At the Sivananda Yoga Farm, a winter full of precipitation ushers in bright green hillsides dotted with multicolored wildflowers. However, Spring also brings lots of new weeds in our garden and greenhouse. Not all weeds are bad though, in fact most of them have a use. While invasive annual grasses are an unwelcome guest our garden, there are many weeds that we leave in place for their benefits.

According to permaculture, every time you pull a weed, you create a disturbed soil condition ideal for more weeds to germinate. Some weeds beneficial, as they provide medicine, attract insects, protect the soil, and even increase fertility.

We try to employ the philosophy of leaving as many plants in the ground as is practical. The weeds listed below definitely make our “leave it in the ground” list.

1. Chickweed

Chickweed is an edible green herb that also makes a great groundcover, meaning it will creep along the ground and cover an entire spot. It has small white flowers that attract pollinators, and it also a healthy salad green or soup addition!

It has medicinal properties as well, be but beware not to confuse chickweed with its poisonous lookalike, scarlet pimpernel. Caution: it can be hard to tell the two apart without their flowers. Only eat wild plants you when have a positive identification from an expert!

2. Yellow Dock

Yellow dock is a common weed that grows in old orchards, around trees, and often near waterways. It is an edible green high in minerals that is best eaten cooked. The plant can also be used medicinally as a laxative, anti-inflammatory, anti-bacterial and diuretic.

Dock is also a mineral accumulator and may help fertilize the soil around it with iron, calcium, magnesium and phosphorus if you chop and drop the leaves. Plant it around your fruit trees for helpful companion plant with many uses.

3. Bittercress

This spectacular weed is in the brassica family, the same class of plants as broccoli, cabbage and kale. Likewise, it is full of good-for-you nutrients such as Vitamin C, glucosinolates (which remove carciongens from the body), and beta-carotene.

The sweet and bitter green will grow in USDA hardiness zones 4-8, and will commonly volunteer itself in gardens, pathways and untended lawns. It can be eaten raw or cooked, and used as a garnish or as an excellent addition to salads.

4. Mullein

Mullein is an essential herb for any herbal first aid kit. It is easy to identify with its fuzzy leaves. It is a biennial plant, meaning it has two-year life cycle. In its second year, it grows a 2-8 foot tall stalk with yellow flowers.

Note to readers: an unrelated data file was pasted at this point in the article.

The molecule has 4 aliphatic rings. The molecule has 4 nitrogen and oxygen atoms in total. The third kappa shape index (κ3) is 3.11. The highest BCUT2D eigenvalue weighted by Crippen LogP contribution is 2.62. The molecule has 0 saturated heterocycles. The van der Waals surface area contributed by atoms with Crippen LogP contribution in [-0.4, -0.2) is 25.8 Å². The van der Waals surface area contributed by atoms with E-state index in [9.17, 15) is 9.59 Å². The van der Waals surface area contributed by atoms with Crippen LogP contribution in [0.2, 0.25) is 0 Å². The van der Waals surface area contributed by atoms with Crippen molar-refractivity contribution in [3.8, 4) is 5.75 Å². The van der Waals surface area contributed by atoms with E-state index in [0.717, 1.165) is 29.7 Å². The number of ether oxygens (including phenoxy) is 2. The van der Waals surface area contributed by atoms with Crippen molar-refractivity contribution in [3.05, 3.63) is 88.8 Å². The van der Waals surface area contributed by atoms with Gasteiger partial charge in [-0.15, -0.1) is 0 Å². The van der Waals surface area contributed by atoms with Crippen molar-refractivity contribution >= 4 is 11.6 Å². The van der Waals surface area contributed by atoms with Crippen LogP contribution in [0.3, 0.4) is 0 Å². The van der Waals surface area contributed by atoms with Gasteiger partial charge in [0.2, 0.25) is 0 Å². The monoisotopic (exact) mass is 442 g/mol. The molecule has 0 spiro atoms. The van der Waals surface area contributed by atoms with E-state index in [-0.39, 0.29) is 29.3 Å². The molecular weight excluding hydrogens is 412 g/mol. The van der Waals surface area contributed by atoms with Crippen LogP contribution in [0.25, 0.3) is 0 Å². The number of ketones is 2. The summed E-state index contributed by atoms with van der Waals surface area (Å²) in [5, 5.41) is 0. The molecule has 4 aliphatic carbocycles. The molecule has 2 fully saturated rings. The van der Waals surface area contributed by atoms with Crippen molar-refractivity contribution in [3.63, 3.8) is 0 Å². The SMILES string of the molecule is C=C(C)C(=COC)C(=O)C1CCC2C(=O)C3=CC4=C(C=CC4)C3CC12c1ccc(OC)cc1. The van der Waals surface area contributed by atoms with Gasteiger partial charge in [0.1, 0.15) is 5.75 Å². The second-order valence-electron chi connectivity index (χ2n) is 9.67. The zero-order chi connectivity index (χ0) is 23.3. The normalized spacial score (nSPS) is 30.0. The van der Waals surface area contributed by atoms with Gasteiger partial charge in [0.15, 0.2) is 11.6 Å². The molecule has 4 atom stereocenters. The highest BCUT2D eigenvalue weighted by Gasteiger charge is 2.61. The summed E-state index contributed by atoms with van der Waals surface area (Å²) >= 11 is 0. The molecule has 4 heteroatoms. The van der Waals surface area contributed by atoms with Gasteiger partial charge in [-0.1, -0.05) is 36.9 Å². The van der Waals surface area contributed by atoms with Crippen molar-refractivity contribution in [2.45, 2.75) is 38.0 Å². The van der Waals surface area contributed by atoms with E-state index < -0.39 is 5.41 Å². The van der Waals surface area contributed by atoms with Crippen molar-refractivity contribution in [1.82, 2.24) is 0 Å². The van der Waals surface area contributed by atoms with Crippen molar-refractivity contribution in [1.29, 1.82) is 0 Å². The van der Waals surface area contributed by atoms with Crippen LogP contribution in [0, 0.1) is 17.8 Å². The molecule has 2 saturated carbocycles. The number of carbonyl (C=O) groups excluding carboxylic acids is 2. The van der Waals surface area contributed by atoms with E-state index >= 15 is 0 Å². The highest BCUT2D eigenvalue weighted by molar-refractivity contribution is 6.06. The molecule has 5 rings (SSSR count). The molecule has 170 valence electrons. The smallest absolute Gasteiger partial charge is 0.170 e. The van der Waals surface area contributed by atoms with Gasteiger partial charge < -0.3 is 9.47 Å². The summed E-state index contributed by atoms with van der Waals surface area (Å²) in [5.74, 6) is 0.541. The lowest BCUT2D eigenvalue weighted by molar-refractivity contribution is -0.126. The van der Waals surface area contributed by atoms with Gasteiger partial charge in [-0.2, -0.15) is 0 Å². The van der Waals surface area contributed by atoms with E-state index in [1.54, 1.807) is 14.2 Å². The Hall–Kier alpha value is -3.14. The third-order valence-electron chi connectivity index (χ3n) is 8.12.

Mullein is an effective medicine for most lung related conditions including asthma, allergies, cough, bronchitis, tuberculosis, pneumonia, and more. It is also used to treat flu symptoms, cold, migraines, joint pain, gout, colic, diarrhea and a myriad of other symptoms.

We find the herb especially useful in California during the fire season, because it helps to cleanse the lungs. The dried and fresh leaf can both be used, and will store for a long time if dried. Mullein is a very common herb and can grow in poor, dry and compacted soil conditions.

While the leaves are the most commonly used part, the flower can be made into a tincture to treat swelling and ear infections. The root is used to treat nerve and muscle pain.

5. Dandelion

Last but certainly not least, we have dandelion, the word-famous lawn weed. Most manicured lawn-lovers hate this common weed, yet it is loved by herbalists, permaculturists and naturalists alike.

This powerful bitter herb has so many uses. The entire part of the plant is both edible and medicinal. The young tender greens in early spring make a great salad addition. Dandelion’s yellow flowers are also edible and have a sweet taste. More mature greens are intensely bitter and taste better when cooked.

The root can be roasted and made into a tea that is used a coffee substitute. Its bitter quality gives it liver cleansing and detoxifying properties, which is especially important in the spring time when the body is waking up and getting rid of winter weight. Research shows that dandelion can also be used to reduce inflammation and even treat cancer and diabetes.

Dandelion thrives in poor, compacted soils because of its strong taproot. It is one of the first weeds to show up in order to remediate tilled, damaged or compacted soil. The plant also provides joy for adults and children alike, because people enjoy blowing its mature seeds into the wind.

Weeds Are Your Friends

I always tell people, there’s no such thing as a bad plant. There are only plants that humans don’t want in certain places. Sometimes we feel the need to remove weeds to beautify spaces, increase crop production or take out overly invasive weeds. However, when done in excess, constant weeding can create imbalance on the land and then we miss out on the viable medicine and food they provide.

Weeds are mother nature’s warriors and healers. They come into action when land has been disturbed, in order to improve soil conditions and protect it from erosion. In the same way that certain weeds heal the Earth, many weeds are also medicinal herbs and can be used to heal people as well. Next time before thinking about pulling a plant out of the earth or spraying it with a pesticide, try to identify it first. Maybe it is there for a good reason.

Colin Eldridge (Krishna Das)

Krishna Das teaches and helps coordinate Yoga, permaculture and outdoors programs at the Sivananda Yoga Farm.

 View Profile >

Share This

Share This

Share this post with your friends!